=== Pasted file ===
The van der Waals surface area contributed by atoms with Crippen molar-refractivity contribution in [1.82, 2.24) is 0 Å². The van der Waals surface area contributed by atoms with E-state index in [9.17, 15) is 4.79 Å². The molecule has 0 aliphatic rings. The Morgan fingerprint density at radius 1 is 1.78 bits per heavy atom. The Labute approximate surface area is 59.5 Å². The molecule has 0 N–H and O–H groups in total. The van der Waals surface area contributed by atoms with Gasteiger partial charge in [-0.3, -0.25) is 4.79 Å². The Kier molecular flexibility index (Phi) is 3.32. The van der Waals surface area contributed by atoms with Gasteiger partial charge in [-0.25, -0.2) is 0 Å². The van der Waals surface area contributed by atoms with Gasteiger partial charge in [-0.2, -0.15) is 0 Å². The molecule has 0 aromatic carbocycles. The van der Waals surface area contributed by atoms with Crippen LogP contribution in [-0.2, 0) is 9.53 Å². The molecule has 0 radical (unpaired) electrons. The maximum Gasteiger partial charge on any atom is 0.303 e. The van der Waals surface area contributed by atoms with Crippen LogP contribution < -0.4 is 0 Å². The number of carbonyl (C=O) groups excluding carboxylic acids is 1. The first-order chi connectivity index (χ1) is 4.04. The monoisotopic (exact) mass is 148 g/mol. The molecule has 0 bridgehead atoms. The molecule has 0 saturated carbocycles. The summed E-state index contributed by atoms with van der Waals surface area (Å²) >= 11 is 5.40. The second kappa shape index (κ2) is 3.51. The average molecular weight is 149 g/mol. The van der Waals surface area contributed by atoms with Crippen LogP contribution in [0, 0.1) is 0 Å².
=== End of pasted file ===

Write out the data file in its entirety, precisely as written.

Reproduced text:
The van der Waals surface area contributed by atoms with Crippen molar-refractivity contribution in [1.82, 2.24) is 0 Å². The van der Waals surface area contributed by atoms with E-state index in [9.17, 15) is 4.79 Å². The molecule has 0 aliphatic rings. The Morgan fingerprint density at radius 1 is 1.78 bits per heavy atom. The Labute approximate surface area is 59.5 Å². The molecule has 0 N–H and O–H groups in total. The van der Waals surface area contributed by atoms with Gasteiger partial charge in [-0.3, -0.25) is 4.79 Å². The Kier molecular flexibility index (Phi) is 3.32. The van der Waals surface area contributed by atoms with Gasteiger partial charge in [-0.25, -0.2) is 0 Å². The van der Waals surface area contributed by atoms with Gasteiger partial charge in [-0.2, -0.15) is 0 Å². The molecule has 0 aromatic carbocycles. The van der Waals surface area contributed by atoms with Crippen LogP contribution in [-0.2, 0) is 9.53 Å². The molecule has 0 radical (unpaired) electrons. The maximum Gasteiger partial charge on any atom is 0.303 e. The van der Waals surface area contributed by atoms with Crippen LogP contribution < -0.4 is 0 Å². The number of carbonyl (C=O) groups excluding carboxylic acids is 1. The first-order chi connectivity index (χ1) is 4.04. The monoisotopic (exact) mass is 148 g/mol. The molecule has 0 bridgehead atoms. The molecule has 0 saturated carbocycles. The summed E-state index contributed by atoms with van der Waals surface area (Å²) >= 11 is 5.40. The second kappa shape index (κ2) is 3.51. The average molecular weight is 149 g/mol. The van der Waals surface area contributed by atoms with Crippen LogP contribution in [0, 0.1) is 0 Å².